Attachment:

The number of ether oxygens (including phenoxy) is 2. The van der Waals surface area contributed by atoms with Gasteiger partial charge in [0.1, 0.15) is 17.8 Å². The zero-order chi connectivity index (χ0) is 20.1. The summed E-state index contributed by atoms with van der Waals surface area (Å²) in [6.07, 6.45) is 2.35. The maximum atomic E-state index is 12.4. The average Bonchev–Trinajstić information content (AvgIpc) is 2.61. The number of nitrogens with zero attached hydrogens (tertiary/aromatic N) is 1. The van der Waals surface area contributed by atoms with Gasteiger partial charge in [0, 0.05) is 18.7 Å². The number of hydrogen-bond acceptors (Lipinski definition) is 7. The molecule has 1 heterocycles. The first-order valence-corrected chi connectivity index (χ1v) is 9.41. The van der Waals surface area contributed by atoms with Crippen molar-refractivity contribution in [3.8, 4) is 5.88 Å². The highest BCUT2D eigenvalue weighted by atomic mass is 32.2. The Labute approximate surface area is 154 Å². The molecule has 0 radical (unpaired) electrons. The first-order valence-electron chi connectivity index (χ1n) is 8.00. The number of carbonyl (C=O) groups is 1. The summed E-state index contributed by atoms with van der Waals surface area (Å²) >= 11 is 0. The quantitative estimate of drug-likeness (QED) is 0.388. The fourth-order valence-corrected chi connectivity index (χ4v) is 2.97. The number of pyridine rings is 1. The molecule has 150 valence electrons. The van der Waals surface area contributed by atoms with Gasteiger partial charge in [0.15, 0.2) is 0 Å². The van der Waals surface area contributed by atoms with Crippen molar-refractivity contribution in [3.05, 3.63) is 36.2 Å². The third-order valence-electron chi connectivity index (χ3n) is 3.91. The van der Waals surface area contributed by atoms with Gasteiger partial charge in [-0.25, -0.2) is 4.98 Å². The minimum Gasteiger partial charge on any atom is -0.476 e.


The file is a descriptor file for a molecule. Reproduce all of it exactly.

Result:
The number of ether oxygens (including phenoxy) is 2. The van der Waals surface area contributed by atoms with Gasteiger partial charge in [0.1, 0.15) is 17.8 Å². The zero-order chi connectivity index (χ0) is 20.1. The summed E-state index contributed by atoms with van der Waals surface area (Å²) in [6.07, 6.45) is 2.35. The maximum atomic E-state index is 12.4. The average Bonchev–Trinajstić information content (AvgIpc) is 2.61. The number of nitrogens with zero attached hydrogens (tertiary/aromatic N) is 1. The van der Waals surface area contributed by atoms with Gasteiger partial charge in [0, 0.05) is 18.7 Å². The number of hydrogen-bond acceptors (Lipinski definition) is 7. The molecule has 1 heterocycles. The first-order valence-corrected chi connectivity index (χ1v) is 9.41. The van der Waals surface area contributed by atoms with Crippen molar-refractivity contribution in [3.8, 4) is 5.88 Å². The highest BCUT2D eigenvalue weighted by atomic mass is 32.2. The Labute approximate surface area is 154 Å². The molecule has 0 radical (unpaired) electrons. The first-order valence-electron chi connectivity index (χ1n) is 8.00. The number of carbonyl (C=O) groups is 1. The summed E-state index contributed by atoms with van der Waals surface area (Å²) >= 11 is 0. The quantitative estimate of drug-likeness (QED) is 0.388. The fourth-order valence-corrected chi connectivity index (χ4v) is 2.97. The number of pyridine rings is 1. The molecule has 150 valence electrons. The van der Waals surface area contributed by atoms with Gasteiger partial charge in [0.15, 0.2) is 0 Å². The van der Waals surface area contributed by atoms with Crippen molar-refractivity contribution in [3.05, 3.63) is 36.2 Å². The third-order valence-electron chi connectivity index (χ3n) is 3.91. The van der Waals surface area contributed by atoms with Gasteiger partial charge in [-0.25, -0.2) is 4.98 Å². The minimum Gasteiger partial charge on any atom is -0.476 e.